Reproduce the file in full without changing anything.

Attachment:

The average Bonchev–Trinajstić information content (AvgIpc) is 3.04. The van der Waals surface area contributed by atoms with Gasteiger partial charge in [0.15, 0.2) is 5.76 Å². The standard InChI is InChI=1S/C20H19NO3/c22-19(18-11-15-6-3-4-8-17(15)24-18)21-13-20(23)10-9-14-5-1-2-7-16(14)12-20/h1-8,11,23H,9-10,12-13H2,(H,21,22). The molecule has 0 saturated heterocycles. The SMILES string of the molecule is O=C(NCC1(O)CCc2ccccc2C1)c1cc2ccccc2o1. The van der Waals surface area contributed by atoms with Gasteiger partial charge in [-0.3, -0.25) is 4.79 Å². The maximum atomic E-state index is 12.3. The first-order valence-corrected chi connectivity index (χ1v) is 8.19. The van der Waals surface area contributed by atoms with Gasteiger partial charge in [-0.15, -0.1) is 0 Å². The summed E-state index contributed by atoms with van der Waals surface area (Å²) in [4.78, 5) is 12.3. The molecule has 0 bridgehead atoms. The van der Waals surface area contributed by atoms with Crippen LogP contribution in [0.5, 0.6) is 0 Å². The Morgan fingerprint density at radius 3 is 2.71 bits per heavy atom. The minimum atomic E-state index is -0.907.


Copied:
The average Bonchev–Trinajstić information content (AvgIpc) is 3.04. The van der Waals surface area contributed by atoms with Gasteiger partial charge in [0.15, 0.2) is 5.76 Å². The standard InChI is InChI=1S/C20H19NO3/c22-19(18-11-15-6-3-4-8-17(15)24-18)21-13-20(23)10-9-14-5-1-2-7-16(14)12-20/h1-8,11,23H,9-10,12-13H2,(H,21,22). The molecule has 0 saturated heterocycles. The SMILES string of the molecule is O=C(NCC1(O)CCc2ccccc2C1)c1cc2ccccc2o1. The van der Waals surface area contributed by atoms with Gasteiger partial charge in [-0.3, -0.25) is 4.79 Å². The maximum atomic E-state index is 12.3. The first-order valence-corrected chi connectivity index (χ1v) is 8.19. The van der Waals surface area contributed by atoms with Gasteiger partial charge in [-0.15, -0.1) is 0 Å². The summed E-state index contributed by atoms with van der Waals surface area (Å²) in [4.78, 5) is 12.3. The molecule has 0 bridgehead atoms. The van der Waals surface area contributed by atoms with Crippen LogP contribution in [0.5, 0.6) is 0 Å². The Morgan fingerprint density at radius 3 is 2.71 bits per heavy atom. The minimum atomic E-state index is -0.907.